Supergirl’s 15th episode (“O Brother, Where Art Thou?”) was an interestingly structured one, introducing us to a frenetic Lex, hellbent on madness and science. That was the Lex of the past. The present one is more contained, but no less sharp. Jon Cryer had a pinpoint delivery of every line, every look. Having him tell Eve (Andrea Brooks) to fetch him coffee was a great choice; it conveyed a lot. The cadence of his voice was subtle, but effective, illustrating a razor-sharp mind in Lex Luthor. It was no surprise that he and Katie McGrath played so perfectly off each other. Lena was desperate to save Jimmy, but it was an endeavor borne of need, not trust.
Working together to fix the serum isn’t a benevolent cause; it saved Lex’s life. Despite their differences (vast, so fast), he’s still family. The scene where he talks about his childhood dog and the business trip that changed a lot of lives was brilliant. McGrath conveyed vulnerability quite well, while Cryer reached a sincere depth of feeling that surprised me, especially with these lines: “I want you to know with certainty that while I can from poison, you came from love. … You will always fall into the light.” He said what we’ve all seen: that there’s such goodness in Lena, that she’s not bound to her last name. She carries her own light. It’s what drives her to try and save Jimmy. She’s moved by love, and maybe it makes her snap that she owns the hospital, but love also makes us afraid to lose that love, does it not?
Love can also make us better, braver. Kara reminds J’onn, too, of the power of it: “Simply by standing with someone, you can make them feel braver.” This is absolutely true. When things get hard, when everything seems impossible, there’s a power in having someone by your side who believes in you. It makes a world of difference. Granted, for Lex, that person appeared to have been Eve, which…betrayal. That one hurt. It was a brilliant culmination, though, seeing Lex spare his sister, escape with a truly perfect soundtrack (the symphony of destruction was just so, so good), nonchalantly saying hi to Supergirl as he did. When Cryer was initially cast, I admit I was skeptical. I mean, Ducky was hardly menacing. But I enjoyed our introduction to Lex, even though it made me shout at the screen a few times. Robert Baker as Otis was, however, a giant pile of NOPE. Because Otis annoys me.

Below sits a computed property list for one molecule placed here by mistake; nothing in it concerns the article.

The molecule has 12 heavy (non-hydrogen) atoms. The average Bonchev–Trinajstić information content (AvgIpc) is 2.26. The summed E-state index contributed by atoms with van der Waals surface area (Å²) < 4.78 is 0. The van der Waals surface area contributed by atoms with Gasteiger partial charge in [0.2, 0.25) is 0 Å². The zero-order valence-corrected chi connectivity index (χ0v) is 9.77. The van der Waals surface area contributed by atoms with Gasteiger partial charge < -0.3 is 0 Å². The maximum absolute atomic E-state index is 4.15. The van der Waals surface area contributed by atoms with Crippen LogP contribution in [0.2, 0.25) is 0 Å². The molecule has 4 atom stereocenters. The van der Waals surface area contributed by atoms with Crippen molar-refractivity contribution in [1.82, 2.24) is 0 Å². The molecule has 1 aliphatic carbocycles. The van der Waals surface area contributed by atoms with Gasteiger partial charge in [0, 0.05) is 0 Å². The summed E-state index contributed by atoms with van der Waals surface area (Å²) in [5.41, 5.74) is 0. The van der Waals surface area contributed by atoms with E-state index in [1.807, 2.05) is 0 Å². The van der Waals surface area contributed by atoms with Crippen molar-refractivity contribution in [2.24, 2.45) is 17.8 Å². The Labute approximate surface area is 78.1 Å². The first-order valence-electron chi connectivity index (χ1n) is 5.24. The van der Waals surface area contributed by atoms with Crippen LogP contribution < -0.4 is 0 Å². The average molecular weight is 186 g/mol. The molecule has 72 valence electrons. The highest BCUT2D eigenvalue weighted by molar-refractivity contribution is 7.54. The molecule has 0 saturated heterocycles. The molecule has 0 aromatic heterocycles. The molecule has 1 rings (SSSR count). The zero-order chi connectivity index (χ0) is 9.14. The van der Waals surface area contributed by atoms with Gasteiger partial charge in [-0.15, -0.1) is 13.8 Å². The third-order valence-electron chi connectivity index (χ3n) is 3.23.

I also shouted at the screen when Nia kisses Brainy (“Microaggressions are their own form of trauma.” Is TRUE, and it was tremendous seeing him lose his cool) and when he let her down using Keanu Reeves. I was frustrated with Alex not knowing Kara’s real identity, but the hospital situation did give a great depiction of a family in crisis. People snap. Vending machines get punched. Apologies are made. And, unfortunately for Jimmy, moms get called (lovely to see Azie Tesfai as his sister, btw). It resonated quite a bit.
It feels a bit strange having Superman’s greatest villain be behind so many of the machinations we’ve seen throughout this season. Russian Supergirl clone is apparently his doing, judging by the previews. If Superman is still away, it would explain why he doesn’t come to help. But I suppose we’ll see how much Lex is a focus beyond next week.
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